Is a Used Jeep Patriot Worth It?

by / / Official Automotive Blog
Lifted Jeep Patriot with Rough Country lift kit with N3 struts

As both an expert mechanic and a proud owner of a Jeep Patriot, I’m delighted to share my insights on one of the most renowned SUVs of the Jeep lineup.

A Look Back at the Jeep Patriot

The Jeep Patriot, a compact crossover SUV, made its debut in the model year 2007 and was produced in 2017. It garnered attention for its aggressive styling, off-road capability, and affordability. Its boxy shape, reminiscent of the older Cherokee model, was much appreciated by Jeep purists. The fact that it was designed to resemble the traditional Jeep style while incorporating modern features made it a popular choice among Jeep enthusiasts.

Gray Lifted Jeep Patriot on Goodrich Mud Tires

Pricing Expectations

Depending on the year, model, mileage, and condition, you can expect to pay anywhere from $5,000 to $15,000 for a used Jeep Patriot. Generally, a low-mileage (under 75k miles), late-model Patriot that has been well-maintained should be within the $10,000 to $15,000 range. An older model with higher miles can be found at a considerably lower price point, often falling into the $5,000 to $8,000 range.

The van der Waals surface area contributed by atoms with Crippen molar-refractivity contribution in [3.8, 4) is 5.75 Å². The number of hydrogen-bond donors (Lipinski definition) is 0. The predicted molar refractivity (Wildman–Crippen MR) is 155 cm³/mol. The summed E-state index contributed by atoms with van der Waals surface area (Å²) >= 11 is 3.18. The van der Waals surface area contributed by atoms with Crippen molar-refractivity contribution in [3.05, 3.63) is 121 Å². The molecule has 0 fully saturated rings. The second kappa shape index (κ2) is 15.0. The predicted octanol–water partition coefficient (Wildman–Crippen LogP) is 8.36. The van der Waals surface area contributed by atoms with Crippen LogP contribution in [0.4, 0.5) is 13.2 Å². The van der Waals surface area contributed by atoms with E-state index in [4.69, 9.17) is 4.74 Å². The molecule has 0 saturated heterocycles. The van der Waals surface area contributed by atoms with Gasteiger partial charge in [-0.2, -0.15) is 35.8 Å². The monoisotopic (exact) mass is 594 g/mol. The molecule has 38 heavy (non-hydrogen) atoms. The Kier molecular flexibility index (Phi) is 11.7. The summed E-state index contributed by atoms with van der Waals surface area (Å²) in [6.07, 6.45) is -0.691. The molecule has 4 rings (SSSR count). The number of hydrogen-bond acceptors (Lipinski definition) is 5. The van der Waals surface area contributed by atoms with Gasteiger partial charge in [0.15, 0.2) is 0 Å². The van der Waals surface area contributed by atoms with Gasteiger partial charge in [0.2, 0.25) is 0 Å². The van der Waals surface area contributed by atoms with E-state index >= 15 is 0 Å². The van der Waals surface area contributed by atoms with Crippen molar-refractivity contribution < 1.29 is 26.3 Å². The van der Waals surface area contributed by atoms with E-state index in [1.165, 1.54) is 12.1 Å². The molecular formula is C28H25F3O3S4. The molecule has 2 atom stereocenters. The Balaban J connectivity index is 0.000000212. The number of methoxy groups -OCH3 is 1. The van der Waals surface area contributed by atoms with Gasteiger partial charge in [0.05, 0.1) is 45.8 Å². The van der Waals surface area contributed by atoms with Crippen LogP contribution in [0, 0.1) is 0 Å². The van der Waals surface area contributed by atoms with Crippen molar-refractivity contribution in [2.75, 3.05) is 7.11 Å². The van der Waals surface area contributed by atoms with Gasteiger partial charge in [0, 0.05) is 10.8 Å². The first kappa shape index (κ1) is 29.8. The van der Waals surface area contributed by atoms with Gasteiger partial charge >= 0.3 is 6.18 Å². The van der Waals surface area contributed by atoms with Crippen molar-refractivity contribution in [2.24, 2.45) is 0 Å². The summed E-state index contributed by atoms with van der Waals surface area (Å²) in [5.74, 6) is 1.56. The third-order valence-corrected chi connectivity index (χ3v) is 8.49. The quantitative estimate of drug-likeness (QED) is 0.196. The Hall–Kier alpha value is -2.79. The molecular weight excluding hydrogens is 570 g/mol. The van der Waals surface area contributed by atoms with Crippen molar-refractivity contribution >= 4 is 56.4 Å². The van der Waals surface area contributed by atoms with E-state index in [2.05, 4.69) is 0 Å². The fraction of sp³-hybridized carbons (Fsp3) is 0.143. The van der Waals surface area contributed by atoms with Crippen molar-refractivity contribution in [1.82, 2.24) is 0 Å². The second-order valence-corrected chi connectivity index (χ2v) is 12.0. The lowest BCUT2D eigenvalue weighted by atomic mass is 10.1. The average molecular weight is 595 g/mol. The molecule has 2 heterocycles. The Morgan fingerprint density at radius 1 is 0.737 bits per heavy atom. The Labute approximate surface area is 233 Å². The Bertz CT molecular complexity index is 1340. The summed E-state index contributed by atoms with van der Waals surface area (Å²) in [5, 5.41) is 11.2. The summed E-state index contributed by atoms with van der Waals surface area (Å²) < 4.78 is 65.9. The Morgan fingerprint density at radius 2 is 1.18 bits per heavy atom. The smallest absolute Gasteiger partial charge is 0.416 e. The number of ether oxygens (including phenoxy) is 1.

My Story of Buying a Jeep Patriot

Ever since I set my eyes on the Jeep Patriot in a car magazine, I was mesmerized. That aggressive stance, the boxy body echoing the classic Cherokee, and the promise of off-road prowess had my heart pounding. It was a calling I couldn’t ignore. I was determined to own a used Jeep Patriot, to feel its power and resilience in the great outdoors.

I live in Oregon, a state ripe with off-roading opportunities. But the used Jeep Patriots I found in local listings were, to put it mildly, well-loved. Some had rust threatening to eat through the body, others had suspiciously high mileage with an engine that sounded as if it was on its last legs. It was disheartening to see these glorious machines languishing.